Gone But Not To Be Forgotten

Life on Mars j

Sam’s Final Fling

It has the potential to be one of those finales that is talked about for years to come (at least around the hallowed halls of Fazzinchi Towers), like Blake’s 7 or Blackadder or Babylon 5 or The Office (or, for all the wrong reasons, Quantum Leap). Life on Mars will be remembered as a genre-breaking series that looked back at the seventies with a gritty realism and a realisation that it almost was like another planet. In Gene Hunt we had a fantastic character who, despite being a mysogonist, a bigot, an alcaholic, a bully, and an excessively violent man, won over the hearts of the viewers and actor, Philip Glenister, deserves praise in abundance for being able to pull off that feat. It was his tortured colleague, Sam Tyler (John Simm), who was at the centre of things though. “I had an accident and woke up in 1973. Am I mad, in a coma or back in time?” he asked in the title sequence and in the final episode we found out some answers.

Over fifteen previous episodes we had seen Sam try to come to terms with where he was and, more importantly why he was there. The voices that he heard from TVs and radios suggested that he was indeed in a coma in 2006 and that the challenges that he faced in his job in 1973 were somehow metaphorical to his condition in the hospital in the future. So far, so wonderfully wierd. This perspective was often challenged and none more so than in this final episode when Frank Morgan explained to Sam that he was, after all, working undercover for the force in Hyde to bring down Gene Hunt, to use him as an example to other policemen who used such ill thought out methods, so that p[olicing could be modernised. He said that the accident that had brought him to this place had caused amnesia and that his brain had in fact created the memories of the future as a way of coping with the trauma. Sam had some decisions to make.
I am not always in favour of a happy ending and here we were treated to a marvellously ambiguous, melancholy final 15 minutes. The train robbery that was at the centre of this story was starting to look like the Butch and Sundance finale with the main characters all about to be shot by the bad guys when, in a bright light, Sam finally awoke in the hospital. Some key scenes were played out as Sam rediscovered the 21st century only to find that the alienation that had haunted him in the past was now even more evident here. He realised that he had to go back to his friends and colleagues in 1973 and save them and so, in a jaw-dropping moment for me, Sam hurled himself from the top of a building.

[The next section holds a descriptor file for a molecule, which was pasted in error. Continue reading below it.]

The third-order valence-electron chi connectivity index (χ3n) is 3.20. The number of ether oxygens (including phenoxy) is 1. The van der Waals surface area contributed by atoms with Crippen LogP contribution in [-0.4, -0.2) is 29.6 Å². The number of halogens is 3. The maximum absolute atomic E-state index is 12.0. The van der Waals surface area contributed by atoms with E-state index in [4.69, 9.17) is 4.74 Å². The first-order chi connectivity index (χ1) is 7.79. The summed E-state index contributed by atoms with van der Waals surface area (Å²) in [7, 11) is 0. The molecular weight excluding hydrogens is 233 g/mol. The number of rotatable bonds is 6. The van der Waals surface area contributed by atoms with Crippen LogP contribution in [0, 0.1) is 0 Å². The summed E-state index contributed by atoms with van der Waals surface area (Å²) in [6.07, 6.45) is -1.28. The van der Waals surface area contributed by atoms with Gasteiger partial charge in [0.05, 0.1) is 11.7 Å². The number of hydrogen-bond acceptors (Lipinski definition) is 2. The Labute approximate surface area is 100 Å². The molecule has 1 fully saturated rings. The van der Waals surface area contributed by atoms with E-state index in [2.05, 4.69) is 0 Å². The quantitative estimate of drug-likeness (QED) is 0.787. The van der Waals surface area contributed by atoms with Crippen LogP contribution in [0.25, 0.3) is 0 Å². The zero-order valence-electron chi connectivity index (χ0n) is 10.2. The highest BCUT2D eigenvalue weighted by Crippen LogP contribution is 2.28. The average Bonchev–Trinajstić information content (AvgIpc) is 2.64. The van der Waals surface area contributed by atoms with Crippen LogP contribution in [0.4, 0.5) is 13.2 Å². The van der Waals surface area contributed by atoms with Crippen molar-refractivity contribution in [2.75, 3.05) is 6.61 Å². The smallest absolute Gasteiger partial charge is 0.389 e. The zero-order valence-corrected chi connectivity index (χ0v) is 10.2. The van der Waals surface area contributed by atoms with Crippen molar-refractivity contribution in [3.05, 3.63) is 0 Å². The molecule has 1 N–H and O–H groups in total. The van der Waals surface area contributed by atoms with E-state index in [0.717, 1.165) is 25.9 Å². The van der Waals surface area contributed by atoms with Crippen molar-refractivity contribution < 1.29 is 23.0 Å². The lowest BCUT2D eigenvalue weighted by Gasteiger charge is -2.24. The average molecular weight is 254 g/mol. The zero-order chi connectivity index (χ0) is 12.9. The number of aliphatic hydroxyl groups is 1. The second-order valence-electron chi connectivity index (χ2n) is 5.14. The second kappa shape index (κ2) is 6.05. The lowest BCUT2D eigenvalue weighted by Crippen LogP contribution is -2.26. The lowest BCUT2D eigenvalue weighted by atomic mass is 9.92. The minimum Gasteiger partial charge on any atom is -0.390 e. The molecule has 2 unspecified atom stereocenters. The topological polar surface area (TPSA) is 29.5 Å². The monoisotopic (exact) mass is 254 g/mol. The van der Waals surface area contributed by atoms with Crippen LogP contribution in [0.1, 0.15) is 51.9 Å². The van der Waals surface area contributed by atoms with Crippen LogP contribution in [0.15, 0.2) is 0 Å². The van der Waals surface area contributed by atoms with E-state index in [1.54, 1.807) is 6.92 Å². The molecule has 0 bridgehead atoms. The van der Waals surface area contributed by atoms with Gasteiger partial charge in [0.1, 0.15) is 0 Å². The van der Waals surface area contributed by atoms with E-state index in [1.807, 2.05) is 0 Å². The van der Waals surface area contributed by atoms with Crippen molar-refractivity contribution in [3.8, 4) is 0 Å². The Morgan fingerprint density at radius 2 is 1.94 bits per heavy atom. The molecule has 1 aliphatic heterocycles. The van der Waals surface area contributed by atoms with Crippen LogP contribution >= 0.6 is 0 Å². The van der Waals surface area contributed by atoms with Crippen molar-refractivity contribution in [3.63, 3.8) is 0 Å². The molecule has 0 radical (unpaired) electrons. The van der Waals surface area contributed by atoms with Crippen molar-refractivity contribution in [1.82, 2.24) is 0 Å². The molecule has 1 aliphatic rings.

My interpretation from here on is open to question but I assume that he went back into his coma and, therefore, into 1973 where he could save the day. After finally getting together with Annie, the whole team got into the car with Gene. The radio was playing and he started to hear the hospital noises again, so Sam changed channel, effectively deciding to stop fighting and never to go back to his “real life”. There followed a beautiful shot of the car driving away while Sam and Gene argued as only they can. This led to the girl from the test-card who had haunted Sam for all this time running up to the camera and switching off, reflecting Sam’s death. For a series that was, in effect “all a dream”, I’ll remember this one for a long, long time…. now, when’s the DVD out?

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    • fazzinchi
    • April 11th, 2007

    You know, I thought of Vanilla Sky when Sam was on the roof, too, but have never seen the original film though 😦 May have to track it down now 🙂

  1. The DVD is out next week (16 April).

    For me, the rooftop scene was either a rip-off of, or an homage to, the Spanish film “Abre Les Ojos” (Open Your Eyes), which was weakly remade as Vanilla Sky.

    In fact, now that I think of it, there are so many similarities with the premise of that film that you could almost regard the whole series as a cross between Abre Les Ojos and The Sweeney. I’m just kicking myself I didn’t realise earlier…

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